Tolkien's scripts are the writing systems invented by the philologist and fantasy author J. R. R. Tolkien. The best-known are Cirth, Sarati, and Tengwar.

Context Edit

Being a skilled calligrapher, Tolkien invented scripts as well as languages. Some of his scripts were designed for use with his constructed languages, others for more practical ends.[1] The Privata Kodo Skauta (Private Scout Code) from 1909 was designed to be used in his personal diary; it had both an alphabet and some whole-word ideographs.[2] Late in his life, he created a New English Alphabet structured like Tengwar but written in characters resembling those of Latin and Greek.[1][2]

In chronological order, Tolkien's Middle-earth scripts are:[2]

  1. Tengwar of Rúmil or Sarati
  2. Gondolinic runes (Runes used in the city of Gondolin)
  3. Valmaric script
  4. Andyoqenya
  5. Qenyatic
  6. Tengwar of Fëanor
  7. The Cirth of Daeron

In addition, there are some pre-Fëanorian variants including Falassin, Noriac, Banyaric, and Sinyatic, and some non-Middle-earth alphabets, in manuscripts from the 1920s, and a Goblin Alphabet used in The Father Christmas Letters.[2]

Cirth Edit

The word "Cirth" written using the Cirth

The Cirth, meaning "runes" is a semi‑artificial script, based on real‑life runic alphabets, invented by Tolkien for his constructed languages. Cirth is written with a capital letter when referring to the writing system; the letters themselves can be called cirth. In the fictional history of Middle-earth, the original Certhas was created by the Sindar or Grey Elves for their language, Sindarin. Its extension and elaboration was known as the Angerthas Daeron, as it was attributed to the Sinda Daeron, despite the fact that it was most probably arranged by the Noldor to represent the sounds of other languages like Quenya and Telerin. Although it was later largely replaced by the Tengwar, the Cirth was nonetheless adopted by the Dwarves to write down both their Khuzdul language and the languages of Men. The Cirth was adapted, in its oldest and simplest form, by various races including Men and even Orcs.[3][4]

Sarati Edit

"Sarati" written in Sarati, from left to right, the letter "a" shown explicitly
"Sarati" as usually written, in abugida style, with implicit letter "a" after unmarked consonants

The Sarati was Tolkien's first script for the Elves. It eventually developed into the Tengwar, supposedly created by Fëanor.[5] Known as the first writing system of Arda, Sarati was invented by the Ñoldorin chronicler Rúmil of Valinor in the Valian Year of 1179. It was he "who first achieved fitting signs for the recording of speech and song"[6] The writing system is officially called Sarati as each letter of the script represents a "sarat". However, Tolkien sometimes called the writing system "The Tengwar of Rúmil", tengwar meaning "letters" in the Elvish language Quenya. "Sarati" is the Quenya name for Rúmil's script.[5]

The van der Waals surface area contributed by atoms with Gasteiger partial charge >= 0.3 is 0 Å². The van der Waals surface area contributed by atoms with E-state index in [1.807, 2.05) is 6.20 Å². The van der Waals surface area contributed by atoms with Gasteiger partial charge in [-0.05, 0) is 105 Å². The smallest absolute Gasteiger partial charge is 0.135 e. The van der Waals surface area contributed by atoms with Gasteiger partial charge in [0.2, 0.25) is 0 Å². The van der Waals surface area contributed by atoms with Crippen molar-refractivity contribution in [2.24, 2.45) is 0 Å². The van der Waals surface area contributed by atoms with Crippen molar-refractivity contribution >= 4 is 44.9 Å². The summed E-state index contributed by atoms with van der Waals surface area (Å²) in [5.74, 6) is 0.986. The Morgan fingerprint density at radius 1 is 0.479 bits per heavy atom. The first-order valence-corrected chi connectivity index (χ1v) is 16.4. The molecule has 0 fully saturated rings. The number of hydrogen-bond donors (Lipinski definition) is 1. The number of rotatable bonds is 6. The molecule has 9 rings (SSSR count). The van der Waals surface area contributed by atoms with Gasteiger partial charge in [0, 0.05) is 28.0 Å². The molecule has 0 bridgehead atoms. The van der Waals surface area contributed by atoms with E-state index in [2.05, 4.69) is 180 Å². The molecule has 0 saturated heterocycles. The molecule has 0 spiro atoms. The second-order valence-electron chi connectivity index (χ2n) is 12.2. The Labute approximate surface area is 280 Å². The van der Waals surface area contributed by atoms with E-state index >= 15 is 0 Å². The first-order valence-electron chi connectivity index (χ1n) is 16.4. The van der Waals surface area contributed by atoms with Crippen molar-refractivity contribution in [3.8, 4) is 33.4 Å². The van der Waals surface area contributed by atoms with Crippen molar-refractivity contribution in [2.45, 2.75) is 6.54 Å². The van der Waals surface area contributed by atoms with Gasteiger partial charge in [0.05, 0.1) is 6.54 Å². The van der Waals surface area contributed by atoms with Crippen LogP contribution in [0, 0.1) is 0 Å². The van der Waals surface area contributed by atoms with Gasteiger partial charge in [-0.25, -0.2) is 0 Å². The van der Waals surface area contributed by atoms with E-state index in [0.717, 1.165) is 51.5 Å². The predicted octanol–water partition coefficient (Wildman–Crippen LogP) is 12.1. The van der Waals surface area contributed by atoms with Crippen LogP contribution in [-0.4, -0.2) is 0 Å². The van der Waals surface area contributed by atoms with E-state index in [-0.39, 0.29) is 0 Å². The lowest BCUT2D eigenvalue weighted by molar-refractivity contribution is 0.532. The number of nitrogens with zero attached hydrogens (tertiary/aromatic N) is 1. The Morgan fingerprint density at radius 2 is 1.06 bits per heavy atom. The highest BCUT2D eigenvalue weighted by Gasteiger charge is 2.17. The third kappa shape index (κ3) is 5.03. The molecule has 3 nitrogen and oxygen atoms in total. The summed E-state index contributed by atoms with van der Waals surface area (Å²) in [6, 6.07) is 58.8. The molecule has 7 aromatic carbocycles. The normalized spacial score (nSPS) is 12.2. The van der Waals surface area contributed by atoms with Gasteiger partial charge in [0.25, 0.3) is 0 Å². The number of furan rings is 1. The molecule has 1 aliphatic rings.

Sarati was usually written top-to-bottom, but it could also be (and originally was) written left-to-right, or boustrophedon, going left and right alternately, like an ox pulling a plough back and forth in a field. When writing Quenya, the sign for "a" is usually omitted, as it is the most common vowel in Quenya. This makes Sarati an abugida with an inherent vowel of "a".[7][8]

Tengwar Edit

"Tengwar" written using the Tengwar script in the Quenya mode

Within the fictional context of Middle-earth, the Tengwar were invented by the Elf Fëanor, and used first to write the Elven tongues Quenya and Telerin. Later a great number of languages of Middle-earth were written using the Tengwar, including Sindarin. Tolkien used Tengwar to write samples in English.[9]

The inscription on the One Ring, a couplet in the Black Speech from the Ring Verse, was written in the Elvish Tengwar script, with heavy flourishes, as Mordor had no script of its own.[10]

References Edit

  1. ^ a b Hammond, Wayne G.; Scull, Christina (1995). J. R. R. Tolkien: Artist and Illustrator. London: HarperCollins. p. 190. ISBN 0-261-10322-9. OCLC 34533659.
  2. ^ a b c d Smith, Arden R. "Writing Systems". The Tolkien Estate. Retrieved 28 October 2022.
  3. ^ Tolkien, J. R. R. (1955). The Return of the King. London: George Allen & Unwin. Appendix E.
  4. ^ Smith, Arden R. (1997). "The Semiotics of the Writing Systems of Tolkien's Middle-earth". In Rauch, Irmengard; Carr, Gerald F. (eds.). Semiotics Around the World: Synthesis in Diversity. Proceedings of the Fifth Congress of the International Association for Semiotic Studies, Berkeley, 1994. Vol. 1. Walter de Gruyter. pp. 1239–1242. ISBN 978-3-11-012223-7.
  5. ^ a b Smith, Ross Inside Language, p. 107
  6. ^ 'The Silmarillion' by J. R. R. Tolkien (63)
  7. ^ Björkman, Måns. "Les Sarati - Forme Phonétique". Archived from the original on 17 January 2018. Retrieved 26 January 2021.
  8. ^ Björkman, Måns. "The Sarati of Rumil". Archived from the original on 22 March 2022. Retrieved 24 September 2022.
  9. ^ The War of the Jewels, Appendix D to Quendi and Eldar
  10. ^ Hammond, Wayne G.; Scull, Christina (2005). The Lord of the Rings: A Reader's Companion. HarperCollins. p. 83. ISBN 978-0-00-720907-1.